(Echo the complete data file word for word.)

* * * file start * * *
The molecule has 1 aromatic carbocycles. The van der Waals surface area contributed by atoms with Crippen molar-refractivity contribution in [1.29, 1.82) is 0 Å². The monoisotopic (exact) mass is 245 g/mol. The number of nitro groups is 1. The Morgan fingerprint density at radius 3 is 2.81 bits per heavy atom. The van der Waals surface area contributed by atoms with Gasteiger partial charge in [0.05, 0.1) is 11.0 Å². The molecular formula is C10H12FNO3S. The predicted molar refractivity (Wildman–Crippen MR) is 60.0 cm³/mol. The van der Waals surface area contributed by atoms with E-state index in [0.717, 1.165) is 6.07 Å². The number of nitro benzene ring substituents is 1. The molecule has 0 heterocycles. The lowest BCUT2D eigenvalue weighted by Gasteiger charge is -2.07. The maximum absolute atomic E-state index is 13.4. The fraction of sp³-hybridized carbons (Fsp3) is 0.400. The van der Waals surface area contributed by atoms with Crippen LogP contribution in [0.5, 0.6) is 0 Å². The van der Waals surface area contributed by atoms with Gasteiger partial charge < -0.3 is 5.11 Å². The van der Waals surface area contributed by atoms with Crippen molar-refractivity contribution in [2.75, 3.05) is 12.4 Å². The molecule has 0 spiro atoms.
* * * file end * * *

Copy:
The molecule has 1 aromatic carbocycles. The van der Waals surface area contributed by atoms with Crippen molar-refractivity contribution in [1.29, 1.82) is 0 Å². The monoisotopic (exact) mass is 245 g/mol. The number of nitro groups is 1. The Morgan fingerprint density at radius 3 is 2.81 bits per heavy atom. The van der Waals surface area contributed by atoms with Gasteiger partial charge in [0.05, 0.1) is 11.0 Å². The molecular formula is C10H12FNO3S. The predicted molar refractivity (Wildman–Crippen MR) is 60.0 cm³/mol. The van der Waals surface area contributed by atoms with E-state index in [0.717, 1.165) is 6.07 Å². The number of nitro benzene ring substituents is 1. The molecule has 0 heterocycles. The lowest BCUT2D eigenvalue weighted by Gasteiger charge is -2.07. The maximum absolute atomic E-state index is 13.4. The fraction of sp³-hybridized carbons (Fsp3) is 0.400. The van der Waals surface area contributed by atoms with Crippen LogP contribution in [0.5, 0.6) is 0 Å². The van der Waals surface area contributed by atoms with Gasteiger partial charge < -0.3 is 5.11 Å². The van der Waals surface area contributed by atoms with Crippen molar-refractivity contribution in [2.75, 3.05) is 12.4 Å². The molecule has 0 spiro atoms.